posted by substrate at 11:00 AM on March 1, 2007 [1 favorite]


george soros has done a lot of good. so what if he's a billionaire. how do you think somebody gets to be a billionaire?

i call this post a bullshit smear.
posted by bruce at 11:00 AM on March 1, 2007


Teenage girls of MeFi will be dismayed to read in the article linked above that Soros has abandoned his investments in "Claire's." OMGWTF?! Why does the supposedly big-hearted philanthopist hate the costume jewelry of America so much, anyhow?
posted by aught at 11:12 AM on March 1, 2007


now you guys are all making excuses for Halliburton?

I don't see anyone making excuses for Halliburton. I see people making excuses for George Soros, and they're pretty level-headed ones.

Soros does not sit on Halliburton's board. He controls no relevant decision-making interest in the company. People are worried about investments in companies because of the potential impact they have on the company- for example, Rupert Murdoch with DirectTV or the majority owners of YouTube. If Soros has invested in Halliburton to the degree of having influence over it, I'd be thrilled. But he doesn't, so unlike the author of this piece I'll acknowledge it as a rich white dude owning stock in a company.
posted by XQUZYPHYR at 11:14 AM on March 1, 2007


One more thought: it seems that the general attempt in these pieces is to suggest a conflict of interest. In other words, when a candidate owns stock in a chemical company it suggests a personal investment in not wanting legislation protecting the environment, and so forth. By that logic, you would have to suggest that George Soros is not genuine about his concern for progressive causes. As he is not running for office and that would only diminish the criticism against him from the right wing, I am struggling to see exactly what the crisis here is.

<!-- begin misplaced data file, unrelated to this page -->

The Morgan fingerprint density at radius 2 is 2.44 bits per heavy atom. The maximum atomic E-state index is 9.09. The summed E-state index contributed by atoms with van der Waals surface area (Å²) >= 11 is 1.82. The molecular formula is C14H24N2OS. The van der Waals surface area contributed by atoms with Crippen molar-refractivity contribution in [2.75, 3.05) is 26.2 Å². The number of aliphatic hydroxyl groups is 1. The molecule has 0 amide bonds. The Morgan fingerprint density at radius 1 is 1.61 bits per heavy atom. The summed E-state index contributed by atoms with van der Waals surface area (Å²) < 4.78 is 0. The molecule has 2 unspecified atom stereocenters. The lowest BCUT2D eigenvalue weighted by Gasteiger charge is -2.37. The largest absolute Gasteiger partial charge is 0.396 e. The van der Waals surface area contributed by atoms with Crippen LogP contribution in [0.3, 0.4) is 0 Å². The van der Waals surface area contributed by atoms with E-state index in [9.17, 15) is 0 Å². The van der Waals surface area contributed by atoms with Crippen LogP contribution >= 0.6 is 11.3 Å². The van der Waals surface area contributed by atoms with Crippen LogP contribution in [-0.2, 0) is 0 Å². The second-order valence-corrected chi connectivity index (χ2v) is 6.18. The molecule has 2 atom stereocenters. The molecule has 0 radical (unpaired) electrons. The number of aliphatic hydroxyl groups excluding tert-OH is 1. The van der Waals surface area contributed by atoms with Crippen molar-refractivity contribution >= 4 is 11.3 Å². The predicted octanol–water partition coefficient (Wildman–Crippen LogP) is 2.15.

If right-wingers are suggesting that Soros might actually want Halliburton to be profitable, shouldn't that makes them happy? The fact that it clearly doesn't only exposes how this is a pointless "gotcha" smear like the one on Gore a few days ago.
posted by XQUZYPHYR at 11:19 AM on March 1, 2007


Good point, XQ, and raises this point: If Soros' tiny involvement in Halliburton is supposed to taint him, how more should it be tainting the former CEO? Are the conservative Republicans who are likely behind this attack acknowledging that Cheney is very, very compromised?